How do you feel when your colleagues receive the same pitch that you also received?

    Engel: If it doesn’t work for me but it might work for my education team, then I am happy to forward it on to them. I would try to not simultaneously pitch, send it to me first and then try someone else.

    Ivanova: I think transparency is best. Be very clear in your email that you are also sending your pitch to another colleague, so I can check with that person.

    Goldberg: I am fine with it. It doesn’t bother me.

    Do you find an interest in press releases that come over the wire?

    Goldberg: I use them sometimes. Also, I am sometimes surprised by the ones that come over the wire that no one emailed to me. The releases that I find most helpful are acquisitions and business-related news.

    Do visuals make or break a pitch?

    Engel: They definitely help and don’t hurt.

    Firger: For me, it is always a yes. The fewer stock photos I can use the better. If it is a new technology, then it needs to be translated visually in a way that will be interesting to the general reader, otherwise it may be a tough sell.

    Ivanova: We do photos and videos on paper and online. We have a photographer and videographer, so we like to do our own stuff. If we’re considering a story to do for the Web or paper, the possibility to get a visual can make or break it.

    Goldberg: For a pitch for us, it doesn’t really matter whether you have photo or video.

    Is there a particular day of the week you prefer to get pitches?

    Ivanova: We are daily so any day is fine.

    Goldberg: There isn’t a particular day.

    What would get one of you to attend an event where there is potential news?

    Goldberg: I generally first look at who is speaking.

    Engel: It depends on the speaker.

    Ivanova: The speaker is what I would consider first. If it’s a topic that I would like to know more about it or are readers would like to know about, then I might also consider that.

    How does social media play a role in finding and distributing stories?

    Goldberg: I have a very large Twitter list that I follow. I also follow a lot of health reporters in metro areas and national health reporters. If everybody is talking about something, that gives me a good sense that it's probably news. Since we have a subscription model, it’s not a primary focus for us when disseminating stories. We don’t tweet out stories behind our paywall, but we tweet the ones in front of it.

    Engel: We have a separate handle for the health section. We do tweet out the stories we produce and post them to Facebook. If a story is doing well and getting a lot of leverage, we may tweet it out again if it’s not very time sensitive. If it’s doing well on social, we might put the story on the homepage.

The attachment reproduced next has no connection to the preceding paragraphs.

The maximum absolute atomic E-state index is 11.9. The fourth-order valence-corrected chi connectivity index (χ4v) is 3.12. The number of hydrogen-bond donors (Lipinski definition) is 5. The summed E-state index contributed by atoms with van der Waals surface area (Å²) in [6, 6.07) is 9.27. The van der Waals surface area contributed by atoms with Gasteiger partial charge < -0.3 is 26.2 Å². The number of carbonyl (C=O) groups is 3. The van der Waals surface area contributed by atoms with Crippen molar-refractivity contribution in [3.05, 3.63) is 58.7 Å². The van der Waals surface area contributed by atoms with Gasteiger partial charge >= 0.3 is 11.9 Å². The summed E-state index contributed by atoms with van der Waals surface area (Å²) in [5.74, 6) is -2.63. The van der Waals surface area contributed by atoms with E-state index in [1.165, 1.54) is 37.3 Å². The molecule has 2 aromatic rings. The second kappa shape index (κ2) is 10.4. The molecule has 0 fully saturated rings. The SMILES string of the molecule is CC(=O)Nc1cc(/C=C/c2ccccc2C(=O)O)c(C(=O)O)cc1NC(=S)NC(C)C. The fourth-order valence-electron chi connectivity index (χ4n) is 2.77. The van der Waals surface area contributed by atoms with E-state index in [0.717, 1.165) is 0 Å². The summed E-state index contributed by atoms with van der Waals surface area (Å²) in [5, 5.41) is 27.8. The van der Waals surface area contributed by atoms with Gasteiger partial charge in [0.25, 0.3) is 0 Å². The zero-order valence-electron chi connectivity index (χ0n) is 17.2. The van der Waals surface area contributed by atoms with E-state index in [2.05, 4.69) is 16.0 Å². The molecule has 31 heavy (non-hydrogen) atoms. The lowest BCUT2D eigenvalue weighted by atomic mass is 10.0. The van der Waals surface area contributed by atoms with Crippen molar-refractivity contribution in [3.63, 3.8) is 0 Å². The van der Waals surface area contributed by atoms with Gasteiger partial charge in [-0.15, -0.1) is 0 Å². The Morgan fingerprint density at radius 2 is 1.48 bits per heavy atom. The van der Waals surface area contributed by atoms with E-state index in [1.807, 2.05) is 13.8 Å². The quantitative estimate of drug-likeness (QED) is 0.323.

Ivanova: I follow a lot of health reporters and institutions. If there’s something major going on, I would find all the people involved and follow them. When deciding if something is really a story, you really need to evaluate who is talking about it and how many people are talking about it. We tweet out a lot of stuff that isn’t in Crain’s health polls, just because it’s easier for people to read.

    Engel: I tweet some of my stuff, but we have social media editors who do it all day. I do use Twitter to find stories and see what people are talking about. I also search hashtags a lot. If something is trending, I definitely use hashtags to see what people are saying.

    Whether you're a reporter, blogger, author or other content creator, ProfNet can help you with your search for expert sources. You can send a query to tens of thousands of experts and PR agents, search the more than 60,000 profiles on ProfNet Connect, or get timely experts and story ideas by email -- all for free! Need help getting started? Email us at profnet@profnet.com.

    How to Achieve Work/Life Balance

    Wednesday, December 10, 2014, 11:48 AM [#ConnectChat]
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    Whether you work for a large corporation or are self-employed, it may be challenging to manage all your work obligations with your personal obligations. Learning how to "shut off" and appreciate what's in front of you may seem easy, but doesn't always happen. In yesterday's #ConnectChat with Rachel Weingarten, lifestyle writer, style columnist and author, explained how to balance the demands of work and the holidays. Weingarten provided tips and tools that will help you manage your time and learn to disconnect. Here's a reacap of the Twitter chat:

    Can you please tell us a little about yourself?